If potatoes were cut on a Japanese turning slicer: Bring a large pot of water to boil. Salt the water and blanch blanch
to become pale. the potato strings for 2 minutes. Transfer to an ice water bath; set aside.
To prepare the salad: Whisk together the lemon juice, oil, salt, and pepper; set aside. In a salad bowl, combine the oranges, juice, fennel, watercress or greens, and onion. Set aside to toss just before serving with the cakes.
To cook the crab cakes: In a small bowl, beat together the remaining 2 eggs and pour into a shallow bowl. Put the flour and potato strings in 2 separate shallow bowls. Remove the crab balls from the refrigerator. Flatten each ball to make a 3/4 -inch-thick cake. Dip each crab cake in the flour, then the egg. Pack a layer of potato strings around each cake.
In a large skillet, heat 2 tablespoons oil over medium heat. Cook the crab cakes until golden brown on each side, adding more oil as needed as needed prn. See prn order. during the cooking process.
To serve: Toss the salad with the dressing and distribute evenly onto 6 plates. Top each salad with 2 cakes and serve immediately.
Makes 12 crab cakes; serves 6 as a lunch entree or dinner appetizer.
Features reporter Elaine Beebe Lapriore can be reached by phone at 338-2358 and by e-mail at firstname.lastname@example.org.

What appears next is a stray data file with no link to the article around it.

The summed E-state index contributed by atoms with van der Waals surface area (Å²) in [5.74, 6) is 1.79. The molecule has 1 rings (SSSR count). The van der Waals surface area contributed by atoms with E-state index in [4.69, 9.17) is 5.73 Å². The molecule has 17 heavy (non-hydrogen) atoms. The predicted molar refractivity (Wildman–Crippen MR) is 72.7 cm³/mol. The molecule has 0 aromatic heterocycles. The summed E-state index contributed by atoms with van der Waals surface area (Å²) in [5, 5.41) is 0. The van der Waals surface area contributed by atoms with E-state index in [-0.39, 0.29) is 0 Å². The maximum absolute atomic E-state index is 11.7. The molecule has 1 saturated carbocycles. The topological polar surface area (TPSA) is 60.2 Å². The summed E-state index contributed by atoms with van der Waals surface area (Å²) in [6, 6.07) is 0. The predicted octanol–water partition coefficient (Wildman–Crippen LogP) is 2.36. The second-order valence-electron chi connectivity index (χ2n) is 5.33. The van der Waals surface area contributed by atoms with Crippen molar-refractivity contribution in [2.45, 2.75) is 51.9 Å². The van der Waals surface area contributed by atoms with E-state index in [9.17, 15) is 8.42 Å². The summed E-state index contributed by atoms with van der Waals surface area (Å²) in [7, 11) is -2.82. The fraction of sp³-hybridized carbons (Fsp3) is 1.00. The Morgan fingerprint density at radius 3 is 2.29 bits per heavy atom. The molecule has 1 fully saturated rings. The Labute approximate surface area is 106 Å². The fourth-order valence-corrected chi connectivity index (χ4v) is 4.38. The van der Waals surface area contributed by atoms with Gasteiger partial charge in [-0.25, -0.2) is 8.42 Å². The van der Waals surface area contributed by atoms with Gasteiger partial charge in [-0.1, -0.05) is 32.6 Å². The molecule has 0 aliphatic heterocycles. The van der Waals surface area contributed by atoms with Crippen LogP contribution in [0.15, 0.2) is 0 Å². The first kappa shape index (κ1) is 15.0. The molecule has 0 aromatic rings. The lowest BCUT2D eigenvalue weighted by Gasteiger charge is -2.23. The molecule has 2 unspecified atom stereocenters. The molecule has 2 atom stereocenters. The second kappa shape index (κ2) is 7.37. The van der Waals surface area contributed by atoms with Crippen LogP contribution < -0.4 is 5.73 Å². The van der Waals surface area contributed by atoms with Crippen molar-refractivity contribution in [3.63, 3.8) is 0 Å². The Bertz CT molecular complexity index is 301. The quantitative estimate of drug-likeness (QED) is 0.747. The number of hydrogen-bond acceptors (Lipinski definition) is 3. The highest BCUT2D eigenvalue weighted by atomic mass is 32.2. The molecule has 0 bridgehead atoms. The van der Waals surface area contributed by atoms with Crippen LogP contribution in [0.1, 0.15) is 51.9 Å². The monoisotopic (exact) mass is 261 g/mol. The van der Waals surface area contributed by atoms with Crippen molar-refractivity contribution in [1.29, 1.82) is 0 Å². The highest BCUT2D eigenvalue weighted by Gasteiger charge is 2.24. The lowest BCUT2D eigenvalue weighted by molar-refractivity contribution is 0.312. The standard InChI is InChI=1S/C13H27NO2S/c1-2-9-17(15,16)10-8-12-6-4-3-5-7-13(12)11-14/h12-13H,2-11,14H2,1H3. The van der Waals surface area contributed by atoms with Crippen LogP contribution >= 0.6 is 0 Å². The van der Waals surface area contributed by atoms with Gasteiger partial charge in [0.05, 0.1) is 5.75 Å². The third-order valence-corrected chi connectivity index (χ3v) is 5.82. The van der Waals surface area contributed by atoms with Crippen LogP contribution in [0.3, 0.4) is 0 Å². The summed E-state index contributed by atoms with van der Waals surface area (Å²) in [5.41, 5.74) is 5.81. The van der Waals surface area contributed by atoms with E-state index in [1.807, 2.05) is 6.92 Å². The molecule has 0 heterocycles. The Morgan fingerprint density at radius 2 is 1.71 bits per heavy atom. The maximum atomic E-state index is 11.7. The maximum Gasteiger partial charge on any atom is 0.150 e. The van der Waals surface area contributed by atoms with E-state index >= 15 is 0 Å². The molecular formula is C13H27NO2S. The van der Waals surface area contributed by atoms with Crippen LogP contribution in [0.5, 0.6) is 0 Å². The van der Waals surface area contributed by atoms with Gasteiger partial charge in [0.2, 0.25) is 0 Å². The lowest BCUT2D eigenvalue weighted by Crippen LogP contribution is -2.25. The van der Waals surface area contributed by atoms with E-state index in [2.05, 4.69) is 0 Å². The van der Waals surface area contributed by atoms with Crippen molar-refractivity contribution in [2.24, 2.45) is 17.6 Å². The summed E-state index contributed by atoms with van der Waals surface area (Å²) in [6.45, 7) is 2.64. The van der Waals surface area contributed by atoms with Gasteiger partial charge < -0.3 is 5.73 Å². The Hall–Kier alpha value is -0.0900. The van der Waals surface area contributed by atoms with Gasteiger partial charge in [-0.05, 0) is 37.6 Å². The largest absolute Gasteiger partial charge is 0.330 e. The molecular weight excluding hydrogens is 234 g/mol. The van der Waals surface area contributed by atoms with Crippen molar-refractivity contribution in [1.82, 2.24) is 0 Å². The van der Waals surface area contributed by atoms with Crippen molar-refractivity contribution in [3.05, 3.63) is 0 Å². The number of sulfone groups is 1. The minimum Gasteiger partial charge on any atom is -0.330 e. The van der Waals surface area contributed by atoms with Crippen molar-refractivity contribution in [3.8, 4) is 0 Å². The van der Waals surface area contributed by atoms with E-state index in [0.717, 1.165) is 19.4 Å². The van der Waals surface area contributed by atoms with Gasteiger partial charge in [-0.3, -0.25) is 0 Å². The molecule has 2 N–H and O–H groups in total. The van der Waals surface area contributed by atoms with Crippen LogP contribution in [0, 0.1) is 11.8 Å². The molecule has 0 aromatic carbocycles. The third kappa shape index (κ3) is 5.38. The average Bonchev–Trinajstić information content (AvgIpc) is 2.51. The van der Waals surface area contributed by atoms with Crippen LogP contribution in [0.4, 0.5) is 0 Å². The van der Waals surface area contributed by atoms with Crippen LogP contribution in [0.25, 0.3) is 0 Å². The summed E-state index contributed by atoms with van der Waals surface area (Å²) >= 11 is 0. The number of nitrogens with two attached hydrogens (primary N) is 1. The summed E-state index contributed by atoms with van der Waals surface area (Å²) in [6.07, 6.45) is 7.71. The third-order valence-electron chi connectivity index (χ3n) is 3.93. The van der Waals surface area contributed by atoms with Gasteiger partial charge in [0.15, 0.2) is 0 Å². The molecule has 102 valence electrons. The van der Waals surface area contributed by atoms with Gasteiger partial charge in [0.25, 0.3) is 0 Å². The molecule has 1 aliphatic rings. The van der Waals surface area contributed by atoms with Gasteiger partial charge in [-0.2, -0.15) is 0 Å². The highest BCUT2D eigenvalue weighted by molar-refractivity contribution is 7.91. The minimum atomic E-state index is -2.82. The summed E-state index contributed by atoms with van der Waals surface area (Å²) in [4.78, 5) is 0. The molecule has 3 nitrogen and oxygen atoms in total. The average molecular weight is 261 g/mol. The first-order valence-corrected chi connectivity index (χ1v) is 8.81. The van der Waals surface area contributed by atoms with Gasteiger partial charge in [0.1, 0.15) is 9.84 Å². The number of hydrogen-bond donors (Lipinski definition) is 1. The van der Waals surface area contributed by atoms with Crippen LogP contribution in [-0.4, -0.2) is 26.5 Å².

Crab-and-shrimp cakes at Jake's Famous Crawfish in Portland are 60 to 70 percent crab, plus bay shrimp, egg, mayonnaise, Dijon mustard, chopped celery and onion, cayenne pepper and Tabasco and Worcestershire sauce. .I remember watching a colleague and friend, Georges Perrier, owner-chef of Le Bec-Fin restaurant in Philadelphia, demonstrate a new recipe for crab cakes," writes Pierre Franey in "Cuisine Rapide." "Using a food processor, he prepared a mousse-like combination of shrimp, egg and cream. Then he gently blended in the lump the whole together; in gross.
See also: Lump crab meat. The mixture was shaped into patties, cooked in oil until golden brown on both sides, and served with a parsley butter sauce. This made a delectable luncheon dish and might serve as a first course to a more complex meal." "The crab mixture could be made at least two or three hours in advance and refrigerated re·frig·er·ate
tr.v. re·frig·er·at·ed, re·frig·er·at·ing, re·frig·er·ates
1. To cool or chill (a substance).
2. To preserve (food) by chilling. until ready to cook. It might even be shaped into patties and wrapped in plastic wrap before chilling." Crab and Shrimp cakes from Jake's Restaurant in Portland. (NICOLE NICOLE Nearly Intelligent Computer Operated Language Examiner (chatterbot) DEVITO/The Register-Guard) Wednesday, December 12, 2001 "The key is to get as much crab in as possible, and still have the crab cake retain its shape," says Billy Hahn, Jake's executive chef. His crab-and-shrimp cake is 60 to 70 percent crab, plus bay shrimp, egg, mayonnaise, Dijon mustard, chopped celery and onion, with a little cayenne, Tabasco and Worcestershire sauce for flavoring. "The trick is, when you make it, is to not overmix it," Hahn continues. "The more you overmix it, the more the crab disappears ... they come out more like crab dumplings than crab cakes. You should be able to take the crab cake and break it apart and see pieces of crab, ideally."Jake's Famous Crawfish in Portland